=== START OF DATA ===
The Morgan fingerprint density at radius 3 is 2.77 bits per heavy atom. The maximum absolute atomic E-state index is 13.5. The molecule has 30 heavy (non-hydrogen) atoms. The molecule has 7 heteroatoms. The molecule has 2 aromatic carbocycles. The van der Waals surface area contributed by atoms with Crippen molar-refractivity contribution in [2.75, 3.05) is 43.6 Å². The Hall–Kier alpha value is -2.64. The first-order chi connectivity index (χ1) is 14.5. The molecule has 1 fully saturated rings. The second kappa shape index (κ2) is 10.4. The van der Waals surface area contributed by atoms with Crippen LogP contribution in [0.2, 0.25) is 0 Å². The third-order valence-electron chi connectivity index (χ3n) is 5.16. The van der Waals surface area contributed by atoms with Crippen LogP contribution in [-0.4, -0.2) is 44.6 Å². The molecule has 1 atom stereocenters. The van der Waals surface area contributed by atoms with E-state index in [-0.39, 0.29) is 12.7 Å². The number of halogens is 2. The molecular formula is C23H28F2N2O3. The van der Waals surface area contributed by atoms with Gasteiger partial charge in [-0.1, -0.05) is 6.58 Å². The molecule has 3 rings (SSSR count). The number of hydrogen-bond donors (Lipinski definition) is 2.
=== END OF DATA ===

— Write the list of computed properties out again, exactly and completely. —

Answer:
The Morgan fingerprint density at radius 3 is 2.77 bits per heavy atom. The maximum absolute atomic E-state index is 13.5. The molecule has 30 heavy (non-hydrogen) atoms. The molecule has 7 heteroatoms. The molecule has 2 aromatic carbocycles. The van der Waals surface area contributed by atoms with Crippen molar-refractivity contribution in [2.75, 3.05) is 43.6 Å². The Hall–Kier alpha value is -2.64. The first-order chi connectivity index (χ1) is 14.5. The molecule has 1 fully saturated rings. The second kappa shape index (κ2) is 10.4. The van der Waals surface area contributed by atoms with Crippen LogP contribution in [0.2, 0.25) is 0 Å². The third-order valence-electron chi connectivity index (χ3n) is 5.16. The van der Waals surface area contributed by atoms with Crippen LogP contribution in [-0.4, -0.2) is 44.6 Å². The molecule has 1 atom stereocenters. The van der Waals surface area contributed by atoms with E-state index in [-0.39, 0.29) is 12.7 Å². The number of halogens is 2. The molecular formula is C23H28F2N2O3. The van der Waals surface area contributed by atoms with Gasteiger partial charge in [-0.1, -0.05) is 6.58 Å². The molecule has 3 rings (SSSR count). The number of hydrogen-bond donors (Lipinski definition) is 2.